2017 Ducati SuperSport S Review | Two Flavors of SuperSport
Supersport machines are often regarded as the pinnacle of motorcycle design—a space where engineers tirelessly toil away in an effort to create the next two-wheeled thoroughbred, created almost exclusively as race-ready homologations.
These machines inspire the minds, and capture the hearts of countless individuals enticed by the lure of motorcycles. But the truth is, these machines live in a narrow band. Impeded by their prowess, they have difficulty functioning in the real world, where most of us live, breathe, and ride.
After nearly a decade without a SuperSport model, Ducati has offered a new crossover sport/supersport hybrid that avoids that impossibly narrow focus. Remember, the SuperSport was once a staple for the Ducati brand. As someone who started his riding career on an early model, I was particularly sad to see it go. The old SuperSport hasn’t returned, as this new iteration is absolutely nothing like its predecessors—it is something unto itself.
Last seen gracing Ducati showroom floors in 2007, the SuperSport has always been a bike focused on delivering a well-rounded riding experience. Ducati representatives wanted to make one thing clear—this new motorcycle is not an evolution of the classic SuperSport. Instead, it is a reinvention of the line. Track capable, but street-minded, the new 2017 Ducati SuperSport duo adds two motorcycles to its stable that are not nearly as mentally demanding as the coveted Panigales.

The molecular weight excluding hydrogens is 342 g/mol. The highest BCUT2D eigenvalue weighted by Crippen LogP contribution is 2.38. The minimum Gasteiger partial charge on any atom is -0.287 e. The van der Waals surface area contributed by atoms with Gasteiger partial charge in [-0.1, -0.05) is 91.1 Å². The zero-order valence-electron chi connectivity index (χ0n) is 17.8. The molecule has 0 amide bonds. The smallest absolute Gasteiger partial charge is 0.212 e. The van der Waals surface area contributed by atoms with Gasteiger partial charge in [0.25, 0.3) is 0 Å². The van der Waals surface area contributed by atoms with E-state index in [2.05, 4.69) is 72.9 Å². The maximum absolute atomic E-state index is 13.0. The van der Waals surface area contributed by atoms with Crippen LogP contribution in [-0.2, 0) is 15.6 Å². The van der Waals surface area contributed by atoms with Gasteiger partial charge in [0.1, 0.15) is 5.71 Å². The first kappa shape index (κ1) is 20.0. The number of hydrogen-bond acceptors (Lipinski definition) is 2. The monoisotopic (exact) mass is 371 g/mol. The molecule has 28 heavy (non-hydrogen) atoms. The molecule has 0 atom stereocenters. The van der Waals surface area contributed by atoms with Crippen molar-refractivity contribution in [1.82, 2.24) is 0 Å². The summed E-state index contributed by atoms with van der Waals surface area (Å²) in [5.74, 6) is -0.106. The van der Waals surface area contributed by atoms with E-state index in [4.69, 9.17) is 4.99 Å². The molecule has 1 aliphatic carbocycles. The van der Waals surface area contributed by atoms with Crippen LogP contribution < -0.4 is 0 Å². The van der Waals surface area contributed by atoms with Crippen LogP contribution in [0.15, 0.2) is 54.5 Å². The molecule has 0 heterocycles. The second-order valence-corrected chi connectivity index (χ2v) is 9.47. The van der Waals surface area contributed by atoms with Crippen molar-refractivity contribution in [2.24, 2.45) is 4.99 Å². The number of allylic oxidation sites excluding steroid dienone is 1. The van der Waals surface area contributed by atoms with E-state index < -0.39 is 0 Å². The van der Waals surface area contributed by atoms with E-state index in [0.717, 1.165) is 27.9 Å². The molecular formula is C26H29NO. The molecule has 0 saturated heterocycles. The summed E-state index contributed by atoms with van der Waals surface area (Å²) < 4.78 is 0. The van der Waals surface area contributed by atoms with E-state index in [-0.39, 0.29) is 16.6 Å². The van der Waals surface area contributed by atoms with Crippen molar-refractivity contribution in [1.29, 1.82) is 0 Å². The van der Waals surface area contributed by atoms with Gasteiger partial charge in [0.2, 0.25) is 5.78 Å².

Differentiating the SuperSport S from the SuperSport is a basic enough task—on paper, they aren’t far off from one another. The top-tier S model boasts a fully adjustable 48mm Öhlins fork and an equally capable Öhlins shock, a quickshifter, a svelte rear seat cowl, and a $2000 up charge over the base model.
Also, Star White Silk livery is available only for the S, with both versions available in Ducati Red. The standard SuperSport is no slouch, featuring fully adjustable suspension—Marzocchi in the front, and Sachs in the rear. Other than those differences, the two bikes are identical—bolt for bolt.
To tackle the broad task of balancing performance with comfort, the engineers at the Borgo Bologna plant settled on a riser handlebar, a luxurious 32-inch-high seat, and a sculpted four-gallon fuel tank to being solving the problem of comfort. In practice, the characteristically narrow trellis chassis, allows me and my 32-inch inseam to flat-foot while stopped, and maneuver around the cockpit with ease.
Aesthetically, the SuperSport flies its Italian qualities proudly, without edging into territories that might allow for confusion as to what role it plays in entire Ducati line up. One of the most impressive features is the complete lack of exposed fasteners. I encourage any reader to take a fine look at the SuperSport—every angular line is unsullied by fasteners of any kind.
Ducati isn’t one for releasing reserved designs either, though this certainly isn’t as uncompromising as the Panigale or primal as the Monster. The SuperSport boasts niceties such as a single-sided swingarm and a fairing, for example. In many ways, the SuperSport’s position is somewhat cemented before even turning the key, and let’s get on to that.